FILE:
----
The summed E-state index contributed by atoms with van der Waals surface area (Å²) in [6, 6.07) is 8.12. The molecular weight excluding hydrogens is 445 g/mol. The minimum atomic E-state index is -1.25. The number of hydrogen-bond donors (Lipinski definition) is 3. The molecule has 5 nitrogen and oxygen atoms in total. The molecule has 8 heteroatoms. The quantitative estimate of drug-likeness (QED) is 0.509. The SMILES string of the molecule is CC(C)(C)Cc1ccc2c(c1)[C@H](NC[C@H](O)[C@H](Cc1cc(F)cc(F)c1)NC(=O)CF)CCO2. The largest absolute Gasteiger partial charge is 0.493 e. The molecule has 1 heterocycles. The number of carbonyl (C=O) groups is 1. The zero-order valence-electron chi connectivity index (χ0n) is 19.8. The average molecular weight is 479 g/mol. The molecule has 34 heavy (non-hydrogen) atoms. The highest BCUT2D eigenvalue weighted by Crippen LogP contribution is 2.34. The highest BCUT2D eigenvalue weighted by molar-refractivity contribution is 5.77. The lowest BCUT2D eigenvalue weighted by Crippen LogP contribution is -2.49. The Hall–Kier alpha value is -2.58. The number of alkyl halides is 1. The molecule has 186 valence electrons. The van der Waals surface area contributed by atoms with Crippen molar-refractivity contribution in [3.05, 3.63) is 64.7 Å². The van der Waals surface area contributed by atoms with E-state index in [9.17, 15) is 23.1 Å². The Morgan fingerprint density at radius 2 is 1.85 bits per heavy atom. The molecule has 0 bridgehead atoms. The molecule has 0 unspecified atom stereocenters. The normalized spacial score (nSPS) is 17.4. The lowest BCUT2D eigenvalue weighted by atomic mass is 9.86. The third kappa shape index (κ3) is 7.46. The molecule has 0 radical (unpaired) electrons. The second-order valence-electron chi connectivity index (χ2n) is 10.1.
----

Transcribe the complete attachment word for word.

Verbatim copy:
The summed E-state index contributed by atoms with van der Waals surface area (Å²) in [6, 6.07) is 8.12. The molecular weight excluding hydrogens is 445 g/mol. The minimum atomic E-state index is -1.25. The number of hydrogen-bond donors (Lipinski definition) is 3. The molecule has 5 nitrogen and oxygen atoms in total. The molecule has 8 heteroatoms. The quantitative estimate of drug-likeness (QED) is 0.509. The SMILES string of the molecule is CC(C)(C)Cc1ccc2c(c1)[C@H](NC[C@H](O)[C@H](Cc1cc(F)cc(F)c1)NC(=O)CF)CCO2. The largest absolute Gasteiger partial charge is 0.493 e. The molecule has 1 heterocycles. The number of carbonyl (C=O) groups is 1. The zero-order valence-electron chi connectivity index (χ0n) is 19.8. The average molecular weight is 479 g/mol. The molecule has 34 heavy (non-hydrogen) atoms. The highest BCUT2D eigenvalue weighted by Crippen LogP contribution is 2.34. The highest BCUT2D eigenvalue weighted by molar-refractivity contribution is 5.77. The lowest BCUT2D eigenvalue weighted by Crippen LogP contribution is -2.49. The Hall–Kier alpha value is -2.58. The number of alkyl halides is 1. The molecule has 186 valence electrons. The van der Waals surface area contributed by atoms with Crippen molar-refractivity contribution in [3.05, 3.63) is 64.7 Å². The van der Waals surface area contributed by atoms with E-state index in [9.17, 15) is 23.1 Å². The Morgan fingerprint density at radius 2 is 1.85 bits per heavy atom. The molecule has 0 bridgehead atoms. The molecule has 0 unspecified atom stereocenters. The normalized spacial score (nSPS) is 17.4. The lowest BCUT2D eigenvalue weighted by atomic mass is 9.86. The third kappa shape index (κ3) is 7.46. The molecule has 0 radical (unpaired) electrons. The second-order valence-electron chi connectivity index (χ2n) is 10.1.